The Shape of a Circle in the Mind of a Fish: we have never been one
The second instalment of this year-long symposium and research project, presented as part of the General Ecology project, features anthropologists, artists, robotics experts, historians and scientists, to address interior multitude, swarming organisms, symbiosis and entanglement.
Participants include artist and educator Heather Barnett, site-specific practitioners Gruff Theatre, swarm robotics engineer Sabine Hauert, science historian and writer Daisy Hildyard, neuroscientist Leah Kelly, science sociologist Hannah Landecker, anthropologist Anna Lowenhaupt Tsing, anthropologist Germain Meulemans, biological systems scientist and network architect Phoebe Tickell and artist Anaïs Tondeur plus film and sound works by artists Sophia Al-Maria and Jenna Sutela and composer Annea Lockwood. Part 2: We have never been one is presented in collaboration with the London Contemporary Music Festival and the University of Westminster.
Scroll down for the day’s programme
On Saturday 1 December, the symposium focused on the idea of multitude. It was subtitled “we have never been one“, echoing Bruno Latour’s notion that we have never been modern, expanding it to reflect on how the modern definition of the individual has prevented more organic, holistic and complex definitions of the self as an entity constituted within a dense network of interrelated, internal and external phenomena and agents. The event considers how contemporary thinkers are moving into and beyond embodiment to consider relationships and phenomena that happen in-between and across entities, and which in doing so, shatter and re-define the concept of the self and the one.
Thinking through the natural sciences, anthropology, environmental humanities and art, participants addressed questions such as:
- Given an organism’s dependence on symbiotic relationships with other organisms (from gut bacteria to companion species), can we really think of ourselves as individuals?
- What new ecological insights can be gained from thinking of the planet as an organism in itself?
- In what ways are species and beings that seem distinct in fact entangled in a planetary cooperation?
- Can we think of pregnancy as two (or more) brains thinking in a single body?
- Does microchimerism—the exchange of genetic materials across bodies—point towards a different understanding of the self?
…and many more.
Saturday 1 December, 3-10pm (doors and café/bar open from 2:30pm)
Ambika P3, University of Westminster
35 Marylebone Road, London NW1 5LS
*Jenna Sutela, nimiia vibié (video, 2018)
Filipa Ramos and Lucia Pietroiusti, Introduction
Phoebe Tickell, Entangled, networked and blurred boundaries: symbiogenesis as successful organising pattern of life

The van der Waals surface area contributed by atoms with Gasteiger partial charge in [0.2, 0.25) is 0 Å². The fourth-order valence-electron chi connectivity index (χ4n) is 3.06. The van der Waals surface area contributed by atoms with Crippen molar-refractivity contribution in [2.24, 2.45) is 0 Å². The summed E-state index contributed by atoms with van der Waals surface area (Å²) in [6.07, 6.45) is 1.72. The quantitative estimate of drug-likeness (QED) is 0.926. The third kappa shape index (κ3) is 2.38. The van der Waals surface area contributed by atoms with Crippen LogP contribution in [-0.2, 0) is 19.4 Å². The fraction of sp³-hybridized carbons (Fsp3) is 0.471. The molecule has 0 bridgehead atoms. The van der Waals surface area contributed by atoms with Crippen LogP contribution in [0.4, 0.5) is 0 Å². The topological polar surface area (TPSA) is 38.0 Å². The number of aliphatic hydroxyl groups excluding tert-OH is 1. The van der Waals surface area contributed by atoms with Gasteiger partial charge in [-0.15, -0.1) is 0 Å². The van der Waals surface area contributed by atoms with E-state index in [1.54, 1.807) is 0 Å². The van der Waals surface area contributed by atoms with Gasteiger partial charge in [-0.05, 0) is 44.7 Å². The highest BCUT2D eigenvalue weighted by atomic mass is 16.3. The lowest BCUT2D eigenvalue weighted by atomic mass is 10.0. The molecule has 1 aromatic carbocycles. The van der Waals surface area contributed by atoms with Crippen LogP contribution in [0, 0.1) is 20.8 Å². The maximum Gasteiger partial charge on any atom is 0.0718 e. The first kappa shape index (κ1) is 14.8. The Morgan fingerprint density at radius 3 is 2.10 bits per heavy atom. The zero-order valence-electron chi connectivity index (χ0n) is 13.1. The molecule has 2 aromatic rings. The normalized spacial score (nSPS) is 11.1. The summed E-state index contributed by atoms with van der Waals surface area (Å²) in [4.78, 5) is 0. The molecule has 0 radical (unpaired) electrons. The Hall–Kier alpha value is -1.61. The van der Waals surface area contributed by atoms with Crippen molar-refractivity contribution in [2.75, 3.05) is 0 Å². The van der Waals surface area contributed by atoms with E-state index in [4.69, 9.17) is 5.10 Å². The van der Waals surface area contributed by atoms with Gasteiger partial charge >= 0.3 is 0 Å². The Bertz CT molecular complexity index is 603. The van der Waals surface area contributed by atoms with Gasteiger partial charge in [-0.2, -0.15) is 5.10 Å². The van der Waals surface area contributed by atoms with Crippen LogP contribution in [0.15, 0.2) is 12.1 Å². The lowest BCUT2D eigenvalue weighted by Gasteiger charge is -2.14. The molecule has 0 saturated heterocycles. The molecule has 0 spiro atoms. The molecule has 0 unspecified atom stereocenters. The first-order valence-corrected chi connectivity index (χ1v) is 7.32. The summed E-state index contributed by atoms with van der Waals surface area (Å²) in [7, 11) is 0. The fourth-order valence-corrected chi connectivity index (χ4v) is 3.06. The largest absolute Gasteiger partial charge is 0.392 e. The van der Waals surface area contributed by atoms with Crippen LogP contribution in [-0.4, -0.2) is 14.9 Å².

Sabine Hauert, Swarm Engineering Across Scales
Germain Meulemans with Anaïs Tondeur, An Alchemy of Soils
Hannah Landecker, Outside In: Microbiomes, Epigenomes, Visceral Sensing, and Metabolic Ethics
Panel with Sabine Hauert, Hannah Landecker, Germain Meulemans, Phoebe Tickell and Anaïs Tondeur. Respondent: Heather Barnett. Moderators: Lucia Pietroiusti and Filipa Ramos
Sophia Al-Maria, Mothership (video, 2017, 3’)
Lucia Pietroiusti and Filipa Ramos, Introduction (cont’d)
*Annea Lockwood, Tiger Balm (stereo tape, 1970, 19’)
Daisy Hildyard, Do I Contradict Myself? The Experience of Being more than Individual
Leah Kelly, Chimera and Mirror: Identity at the Bench
Panel with Daisy Hildyard and Leah Kelly. Respondent: Heather Barnett. Moderators: Filipa Ramos and Lucia Pietroiusti
*Jenna Sutela, nimiia vibié (video, 2018)
Anna Lowenhaupt Tsing with Gruff Theatre, Golden Snail Opera (performance, 2016, 50’)
Anna Lowenhaupt Tsing in conversation with Lucia Pietroiusti and Filipa Ramos
*denotes remote contribution
The Shape of a Circle in the Mind of a Fish is curated by Lucia Pietroiusti (Curator, General Ecology, Serpentine Galleries) and writer and editor Filipa Ramos, with:
Kamal Ackarie, Production Management
Holly Shuttleworth, Producer
Giles Round, Design and Visual Identity
Kostas Stasinopoulos, Assistant Curator
Advisors to Part 2 include Chris Fite-Wassilak, Pierre Huyghe, Tim Ingold, Phoebe Tickell, Igor Toronyi-Lalic, Katharine Vega and Ben Vickers.
To launch its General Ecology project, the Serpentine Galleries launch a long, durational symposium and research project in several parts. Titled The Shape of a Circle in the Mind of a Fish, the gatherings bring together a wide range of thinkers and practitioners from various disciplinary ambits across art, literature, environment, science and technology to explore the porous boundaries between human, non-human animal, vegetal, mineral, mycellar and artificial consciousness and intelligence.
The first symposium in the series took place on Monday 28 May 2018 and brought together choreographers, scientists, artists and writers at the ZSL London Zoo to reflect about cognition and language in tandem with affect, agency and sensibility across species and beings. The Shape of a Circle in the Mind of a Fish, Part 1: Language opened with Simone Forti’s dance performance Sleep Walkers / Zoo Mantras (inspired by the movement of animals in zoos), interpreted by her long-time collaborator, dancer Claire Filmon. It was followed by talks and dialogues featuring writer Ted Chiang (author of “Story of Your Life”, the novella at the origin of the 2016 sci-fi blockbuster, Arrival); psychologist and dolphin cognition researcher Diana Reiss in collaboration with humanitarian and musician Peter Gabriel; artist Rasmus Nielsen from collective Superflex, as well as screenings of films by artists Allora & Calzadilla and Michela de Mattei and a remote contribution by Internet pioneer Vint Cerf.